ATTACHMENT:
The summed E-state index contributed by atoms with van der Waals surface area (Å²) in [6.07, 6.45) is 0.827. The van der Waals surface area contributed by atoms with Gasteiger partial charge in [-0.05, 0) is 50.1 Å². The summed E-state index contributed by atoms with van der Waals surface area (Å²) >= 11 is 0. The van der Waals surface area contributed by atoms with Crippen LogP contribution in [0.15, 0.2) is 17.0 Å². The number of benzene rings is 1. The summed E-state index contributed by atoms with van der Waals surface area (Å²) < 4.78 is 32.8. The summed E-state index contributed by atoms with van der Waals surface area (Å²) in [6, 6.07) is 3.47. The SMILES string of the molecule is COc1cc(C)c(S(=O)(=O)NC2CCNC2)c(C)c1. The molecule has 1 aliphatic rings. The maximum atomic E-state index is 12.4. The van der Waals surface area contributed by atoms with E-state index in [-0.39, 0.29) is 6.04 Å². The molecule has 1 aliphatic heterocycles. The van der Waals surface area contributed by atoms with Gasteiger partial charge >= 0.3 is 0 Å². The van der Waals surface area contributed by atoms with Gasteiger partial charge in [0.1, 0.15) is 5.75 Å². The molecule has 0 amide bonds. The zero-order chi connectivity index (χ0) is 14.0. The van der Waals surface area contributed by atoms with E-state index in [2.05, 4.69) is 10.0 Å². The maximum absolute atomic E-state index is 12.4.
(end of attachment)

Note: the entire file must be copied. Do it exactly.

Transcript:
The summed E-state index contributed by atoms with van der Waals surface area (Å²) in [6.07, 6.45) is 0.827. The van der Waals surface area contributed by atoms with Gasteiger partial charge in [-0.05, 0) is 50.1 Å². The summed E-state index contributed by atoms with van der Waals surface area (Å²) >= 11 is 0. The van der Waals surface area contributed by atoms with Crippen LogP contribution in [0.15, 0.2) is 17.0 Å². The number of benzene rings is 1. The summed E-state index contributed by atoms with van der Waals surface area (Å²) < 4.78 is 32.8. The summed E-state index contributed by atoms with van der Waals surface area (Å²) in [6, 6.07) is 3.47. The SMILES string of the molecule is COc1cc(C)c(S(=O)(=O)NC2CCNC2)c(C)c1. The molecule has 1 aliphatic rings. The maximum atomic E-state index is 12.4. The van der Waals surface area contributed by atoms with E-state index in [-0.39, 0.29) is 6.04 Å². The molecule has 1 aliphatic heterocycles. The van der Waals surface area contributed by atoms with Gasteiger partial charge >= 0.3 is 0 Å². The van der Waals surface area contributed by atoms with Gasteiger partial charge in [0.1, 0.15) is 5.75 Å². The molecule has 0 amide bonds. The zero-order chi connectivity index (χ0) is 14.0. The van der Waals surface area contributed by atoms with E-state index in [2.05, 4.69) is 10.0 Å². The maximum absolute atomic E-state index is 12.4.